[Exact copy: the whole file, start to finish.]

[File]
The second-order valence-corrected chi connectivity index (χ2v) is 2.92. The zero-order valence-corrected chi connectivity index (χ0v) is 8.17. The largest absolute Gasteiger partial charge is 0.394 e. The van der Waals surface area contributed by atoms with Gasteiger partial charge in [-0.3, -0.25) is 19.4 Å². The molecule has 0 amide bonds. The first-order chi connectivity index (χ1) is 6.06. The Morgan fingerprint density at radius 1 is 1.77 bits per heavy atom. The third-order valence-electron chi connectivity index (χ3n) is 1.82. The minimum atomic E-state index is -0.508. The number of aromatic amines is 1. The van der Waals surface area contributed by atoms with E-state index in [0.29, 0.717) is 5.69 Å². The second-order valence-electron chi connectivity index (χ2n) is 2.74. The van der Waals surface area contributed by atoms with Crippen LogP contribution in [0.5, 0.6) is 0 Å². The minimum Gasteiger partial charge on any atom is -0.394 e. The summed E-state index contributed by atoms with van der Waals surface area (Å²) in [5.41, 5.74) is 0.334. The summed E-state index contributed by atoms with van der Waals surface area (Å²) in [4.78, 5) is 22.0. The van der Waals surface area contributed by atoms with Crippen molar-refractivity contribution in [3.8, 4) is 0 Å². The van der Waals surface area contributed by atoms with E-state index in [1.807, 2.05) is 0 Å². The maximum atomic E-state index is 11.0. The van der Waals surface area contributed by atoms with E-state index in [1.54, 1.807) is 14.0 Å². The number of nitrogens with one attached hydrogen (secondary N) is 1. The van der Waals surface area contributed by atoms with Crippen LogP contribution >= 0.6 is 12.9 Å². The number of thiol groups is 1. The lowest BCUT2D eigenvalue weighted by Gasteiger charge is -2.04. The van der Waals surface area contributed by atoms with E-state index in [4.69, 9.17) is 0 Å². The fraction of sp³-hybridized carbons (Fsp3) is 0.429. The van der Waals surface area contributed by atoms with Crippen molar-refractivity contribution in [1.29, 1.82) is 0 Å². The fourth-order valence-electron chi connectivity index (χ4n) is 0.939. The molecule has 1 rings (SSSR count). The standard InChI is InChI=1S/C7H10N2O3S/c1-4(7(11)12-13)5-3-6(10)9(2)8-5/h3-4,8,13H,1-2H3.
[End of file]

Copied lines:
The second-order valence-corrected chi connectivity index (χ2v) is 2.92. The zero-order valence-corrected chi connectivity index (χ0v) is 8.17. The largest absolute Gasteiger partial charge is 0.394 e. The van der Waals surface area contributed by atoms with Gasteiger partial charge in [-0.3, -0.25) is 19.4 Å². The molecule has 0 amide bonds. The first-order chi connectivity index (χ1) is 6.06. The Morgan fingerprint density at radius 1 is 1.77 bits per heavy atom. The third-order valence-electron chi connectivity index (χ3n) is 1.82. The minimum atomic E-state index is -0.508. The number of aromatic amines is 1. The van der Waals surface area contributed by atoms with E-state index in [0.29, 0.717) is 5.69 Å². The second-order valence-electron chi connectivity index (χ2n) is 2.74. The van der Waals surface area contributed by atoms with Crippen LogP contribution in [0.5, 0.6) is 0 Å². The minimum Gasteiger partial charge on any atom is -0.394 e. The summed E-state index contributed by atoms with van der Waals surface area (Å²) in [5.41, 5.74) is 0.334. The summed E-state index contributed by atoms with van der Waals surface area (Å²) in [4.78, 5) is 22.0. The van der Waals surface area contributed by atoms with Crippen molar-refractivity contribution in [3.8, 4) is 0 Å². The van der Waals surface area contributed by atoms with E-state index in [1.807, 2.05) is 0 Å². The maximum atomic E-state index is 11.0. The van der Waals surface area contributed by atoms with E-state index in [1.54, 1.807) is 14.0 Å². The number of nitrogens with one attached hydrogen (secondary N) is 1. The van der Waals surface area contributed by atoms with Crippen LogP contribution >= 0.6 is 12.9 Å². The number of thiol groups is 1. The lowest BCUT2D eigenvalue weighted by Gasteiger charge is -2.04. The van der Waals surface area contributed by atoms with E-state index in [4.69, 9.17) is 0 Å². The fraction of sp³-hybridized carbons (Fsp3) is 0.429. The van der Waals surface area contributed by atoms with Crippen molar-refractivity contribution in [1.29, 1.82) is 0 Å². The fourth-order valence-electron chi connectivity index (χ4n) is 0.939. The molecule has 1 rings (SSSR count). The standard InChI is InChI=1S/C7H10N2O3S/c1-4(7(11)12-13)5-3-6(10)9(2)8-5/h3-4,8,13H,1-2H3.